Background task orchestration and visibility

Hatchet abstracts away the infrastructure for managing task queues and message brokers, so you can focus on writing your background task and workflow logic. With Hatchet, you can run slow OpenAI requests in the background with async tasks, chain complex tasks together into workflows, and set retries and timeouts to recover from failure.

Jobs at Hatchet

New York, NY, US
$150 - $210
0.50% - 2.00%
3+ years
Team Size:2
Location:New York
Group Partner:Dalton Caldwell

Active Founders

Alexander Belanger

Co-founder & CEO at Hatchet (W24), previously co-founder & CTO at Porter (S20). M.S. in Physics, B.A. in Physics and Computer Science from the University of Pennsylvania. Always happy to chat anything devtools, OSS, infrastructure!

Alexander Belanger
Alexander Belanger

Gabe Ruttner

Co-founder & CTO at Hatchet (W24), previously co-founder & CTO at ClearMix (S20). Masters in CS/AI from Cornell. Always game to chat anything dev tools, OSS, AI Architecture!

Gabe Ruttner
Gabe Ruttner

Company Launches

tl;dr - At a certain scale, all applications need a task queue - think Celery for Python, BullMQ for Node.js, and Sidekiq for Rails. Hatchet is an open-source, managed task queue focused on scale, reliability, and improved developer experience.


The problem

Building a reliable application is difficult — network connections can fail or be interrupted, the application could run out of memory, or a bad commit on production can take down your entire service. To reduce the pressure on APIs, task queues are typically used to offload different parts of the application logic to other services in the system.

However, these queues introduce more points of failure — they require new infrastructure, a new set of integrations to monitor and debug your tasks, and are difficult to use in development. As applications begin to scale, application developers are forced to implement solutions to avoid queue overflow and overcrowding and to think about how to optimize their queues.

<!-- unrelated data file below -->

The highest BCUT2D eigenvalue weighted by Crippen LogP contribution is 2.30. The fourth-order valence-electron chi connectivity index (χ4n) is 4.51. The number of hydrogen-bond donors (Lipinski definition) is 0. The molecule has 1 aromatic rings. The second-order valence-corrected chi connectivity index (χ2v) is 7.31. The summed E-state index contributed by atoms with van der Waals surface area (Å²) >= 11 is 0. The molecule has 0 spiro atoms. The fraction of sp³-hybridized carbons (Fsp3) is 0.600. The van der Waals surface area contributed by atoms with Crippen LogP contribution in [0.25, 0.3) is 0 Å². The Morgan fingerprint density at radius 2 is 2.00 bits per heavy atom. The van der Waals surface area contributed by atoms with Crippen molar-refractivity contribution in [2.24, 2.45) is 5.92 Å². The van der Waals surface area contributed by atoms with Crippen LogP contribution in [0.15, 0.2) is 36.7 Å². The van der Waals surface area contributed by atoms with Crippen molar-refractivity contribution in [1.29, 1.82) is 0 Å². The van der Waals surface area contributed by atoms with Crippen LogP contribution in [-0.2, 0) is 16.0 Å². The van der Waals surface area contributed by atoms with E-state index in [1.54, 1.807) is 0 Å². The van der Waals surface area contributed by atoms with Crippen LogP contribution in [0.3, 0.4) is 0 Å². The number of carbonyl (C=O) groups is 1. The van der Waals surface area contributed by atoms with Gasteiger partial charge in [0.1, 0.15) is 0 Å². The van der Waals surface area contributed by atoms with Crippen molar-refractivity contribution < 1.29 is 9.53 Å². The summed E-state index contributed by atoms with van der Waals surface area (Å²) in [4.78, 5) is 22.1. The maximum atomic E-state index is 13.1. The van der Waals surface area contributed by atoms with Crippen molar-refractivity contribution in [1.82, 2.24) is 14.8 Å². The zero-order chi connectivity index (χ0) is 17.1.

With LLM APIs — which are high latency and highly variable in response quality — these problems are even worse. It’s now typical to ingest, sync, vectorize, and index the entirety of multiple data sources on account creation, and as LLM systems get more agentic, developers need to chain together unreliable LLM calls to fulfill requests. These requests are often slow and without the right architecture delivering a responsive and reliable user experience is challenging.

The solution

Hatchet is an end-to-end platform for task orchestration. It includes a web UI for monitoring tasks, an API for interacting with tasks and workflows, and SDKs for Python, Typescript, and Golang.

Hatchet has all the features you’d expect — like retries, timeouts, and cron schedules — along with features that developers are usually asked to build, like handling different fairness and concurrency patterns, durable execution, and result streaming.

The team

We’re both ex-CTOs and founders of multiple YC-funded companies — Alexander was co-founder and CTO at Porter (S20) while Gabe was co-founder and CTO at Clearmix (also S20). Before that, Alexander got his Master’s in Physics from UPenn while Gabe got his Master’s in AI from Cornell.

Alexander started working on this after years of wrangling task queues and distributed systems at both Porter and Oneleet, where he experienced the issues of building complex task orchestration and workflows. Gabe came at this from another perspective, having spent the last few years working with ML and more recently LLM stacks, where he saw the architectural problems that many of these applications have.

We immediately bonded over our excitement about what infrastructure will look like as AI becomes core to nearly every business.

How do I get started?

Hatchet is fully open source with an invite-only cloud offering. Feel free to request access or check out the self-hosting Hatchet docs.

If you’re dealing with observability problems in your queue, are running batch processing of documents for LLM workflows, or are experiencing queue fairness problems in multi-tenant apps, we’d love to chat.

And if you have any questions — or you’re just interested in distributed systems, task queues, and scheduling — we have a public Discord. See you there!